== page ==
Which country is the biggest producer of uranium in the world?
(a) France
(b) South Africa
(c) Canada
(d) None of these
Answer: (d)

Explanation:
Kazakhstan is the world’s leading producer of uranium. The country has steadily rose in production since 2009 through to 2015, with 39 percent of world production last year. In 2015, Kazakhstan produced 23,800 tones, which is a significant leap from 2014’s 23,127 tones. The country’s government is planning to build a Russian nuclear power reactor, possibly at Kurchatov, by 2025. Kazakhstan holds 12 percent of the world’s uranium resources with an expanding mine sector and is planning to increase that by 2018.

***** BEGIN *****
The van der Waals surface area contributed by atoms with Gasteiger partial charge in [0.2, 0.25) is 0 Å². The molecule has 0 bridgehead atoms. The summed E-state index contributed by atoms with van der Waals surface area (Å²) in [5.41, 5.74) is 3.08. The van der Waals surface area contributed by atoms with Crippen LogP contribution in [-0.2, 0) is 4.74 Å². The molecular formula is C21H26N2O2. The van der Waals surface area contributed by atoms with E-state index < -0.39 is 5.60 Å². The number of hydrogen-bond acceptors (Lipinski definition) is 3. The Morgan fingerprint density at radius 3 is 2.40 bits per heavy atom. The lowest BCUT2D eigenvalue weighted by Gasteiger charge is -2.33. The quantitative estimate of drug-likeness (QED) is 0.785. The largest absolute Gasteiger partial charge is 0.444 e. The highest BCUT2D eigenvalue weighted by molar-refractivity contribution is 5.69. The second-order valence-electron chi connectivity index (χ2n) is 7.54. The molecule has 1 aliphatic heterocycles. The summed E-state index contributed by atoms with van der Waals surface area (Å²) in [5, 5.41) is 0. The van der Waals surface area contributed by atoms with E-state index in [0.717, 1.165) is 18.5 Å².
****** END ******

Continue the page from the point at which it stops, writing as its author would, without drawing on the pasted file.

Kazakhstan produces the largest share of uranium from mines (39% of world supply from mines in 2015), followed by Canada (22%) and Australia (9%).

Which of the following states has not ratified the Comprehensive Test Ban Treaty (CTBT)?
(a) Canada.
(b) France
(c) United States
(d) None of these.
Answer: (c)

Explanation:
The United States signed the CTBT on September 24, 1996, the day it opened for signature, but the Senate dealt a severe blow to the near-term prospects for U.S. participation when it refused to provide its advice and consent October 13, 1999. President Obama, however, stated in February 2009 that he intends to pursue Senate advice and consent to ratification of the treaty “immediately and aggressively.”
On 4 March, Niue became the 162nd nation to ratify the CTBT. It signed the treaty on 9 April 2012.
Total Signatories: 183
Total Ratifiers: 166
Annex 2 Ratifications (out of 44): 36

Where is the headquarters of the European Organization for Nuclear Research (CERN)?
(a) Geneva
(b) Berlin
(c) Washington
(d) New York
Answer: (a)